Extending along the shore of Lake Bourget, the largest natural lake in France, Aix-les-Bains was a major holiday destination for European high society at the end of the 19th century. As its name suggests, the town's reputation is based on its hot springs. Three thermal spas still exist in Aix-les-Bains today: the Thermes Nationaux, the Thermes Marlioz and the modern Thermes Chevalley, opened in 2000.
However, a stay in Aix-les-Bains involves more than just a simple string of treatments. Located between the lake and the mountains, it is possible to go hiking and do water and winter sports here. In addition to being able to take advantage of the Mont Revard ski resort, one of the oldest in France and reputed for its huge cross-country skiing domain, visitors can also reach the first of the large ski resorts in the Savoy region in just an hour's drive. In summer, the Bauges Mountains and the Prealps are perfect for walks, as is the Dent du Chat mountain, the southern extremity of the Jura Mountains whose sheer slope plunges abruptly into the lake. The ideal environment to keep visitors busy during their stay, both in winter and summer!
Other than the spa treatments, whether it's a simple fitness cure or an ENT treatment, a speciality of the baths in Aix-les-Bains, a stay here just wouldn't be complete without spending a few pounds (or rather euros) in the Casino Grand Cercle. Located right in the town centre, this unmissable 19th century building houses an Italian-style theatre with 900 seats and superb mosaics on the ceiling. It is one of the most remarkable theatres in the Savoy region, and without a doubt the town's main attraction.
If you go on a boat trip, we recommend sailing along the Savières canal, at the far northern of the lake, or along the Rhône for those who wish to pass through the lock. A passage through the splendid flowery village of Chanaz is well worth a trip. Nevertheless, you'll need at least a whole afternoon for the tour if you don't want to be rushed.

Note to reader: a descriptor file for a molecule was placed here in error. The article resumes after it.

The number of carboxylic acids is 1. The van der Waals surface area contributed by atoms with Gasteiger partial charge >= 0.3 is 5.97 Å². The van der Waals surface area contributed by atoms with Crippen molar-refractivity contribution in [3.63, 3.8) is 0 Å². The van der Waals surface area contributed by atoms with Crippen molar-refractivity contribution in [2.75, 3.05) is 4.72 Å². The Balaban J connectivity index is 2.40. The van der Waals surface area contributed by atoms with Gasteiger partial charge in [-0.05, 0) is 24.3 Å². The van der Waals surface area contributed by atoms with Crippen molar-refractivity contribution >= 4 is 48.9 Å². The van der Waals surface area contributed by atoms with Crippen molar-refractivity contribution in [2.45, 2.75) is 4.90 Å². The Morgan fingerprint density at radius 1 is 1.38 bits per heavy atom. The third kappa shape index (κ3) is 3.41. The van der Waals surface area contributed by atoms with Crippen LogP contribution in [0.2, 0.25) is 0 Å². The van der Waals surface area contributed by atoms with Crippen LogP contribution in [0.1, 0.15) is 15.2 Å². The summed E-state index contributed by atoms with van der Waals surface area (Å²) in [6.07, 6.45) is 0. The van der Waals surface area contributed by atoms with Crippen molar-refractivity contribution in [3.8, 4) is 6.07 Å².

A stay in Aix-les-Bains just wouldn't be complete without a stroll around the Esplanade du Lac. The site of the annual Musilac festival, this large space is great for a relaxing break on the grass, playtime for children, or a walk in the shade of the plane trees.
In terms of architecture, the most beautiful monuments were built during the Belle Epoque era, in particular several former palaces that overlook the lake from the heights of the town or from the Tresserve hilltop. You can also find traces of the Romans in the Arc de Campanus, standing tall in the town hall square, and inside the Thermes Nationaux, where several vestiges from Antiquity still remain.
Leaving the town, the nearby Bauges Mountains are the perfect spot for hiking. Although less well-known than the neighbouring Vanoise massif and the Vercors mountains, the rolling landscapes of the Bauges are scattered with grangettes (wooden barns) and traditional villages, as well as walking trails suitable for the whole family.
In summer, swimming costumes can be a tourist's best friend in Aix-les-Bains. To make the most of the numerous spas, of course, but also of Lake Bourget. Being enclosed at the base of a valley, the temperatures easily rise in July and August. To cool off, there's nothing like renting an electric boat or a pedalo to go for a dip on the Lake's wilder coast. The water is deeper in these areas, where several small coves carved into the foot of the Mont du Chat can be the ideal spot for a bit of lazing around.
Don't feed the birds at the lake! Cercarial dermatitis, commonly known as 'swimmer's itch', is a skin infection caused by water-borne micro-organisms. These underwater larvae rise to the surface in search of a body to feed on, usually ducks. In humans, the resulting infection is benign but causes severe itching. Although the beaches on Lake Bourget are regularly cleaned to ensure swimmers' safety, feeding bread to the ducks only worsens the problem.
Like all towns in the Savoy region, Aix-les-Bains doesn't lack culinary assets. Saucisson and cheese are the kings of the local gastronomy. However, if you want a break from the classic raclette-tartiflette-fondue trio, try the diots (typical Savoyard pork sausages) cooked in white wine and accompanied by crozets (small pasta squares). Don't forget to drink, with moderation, a glassful of génépi (Savoyard liqueur) to top off this copious meal!
Food lovers won't hesitate to take back some traditional Savoyard foods in their suitcases. Saucisson (dry sausage) with Beaufort cheese or wild boar for the carnivores among you, and Tome de Bauges and Moelleux du Revard (you can't get more local than that!) for cheese lovers. Tourists who like to have lots of knick-knacks to show from their travels can opt for a small Savoyard chimney sweep beautifully mounted on a chimney or a piece of wooden furniture.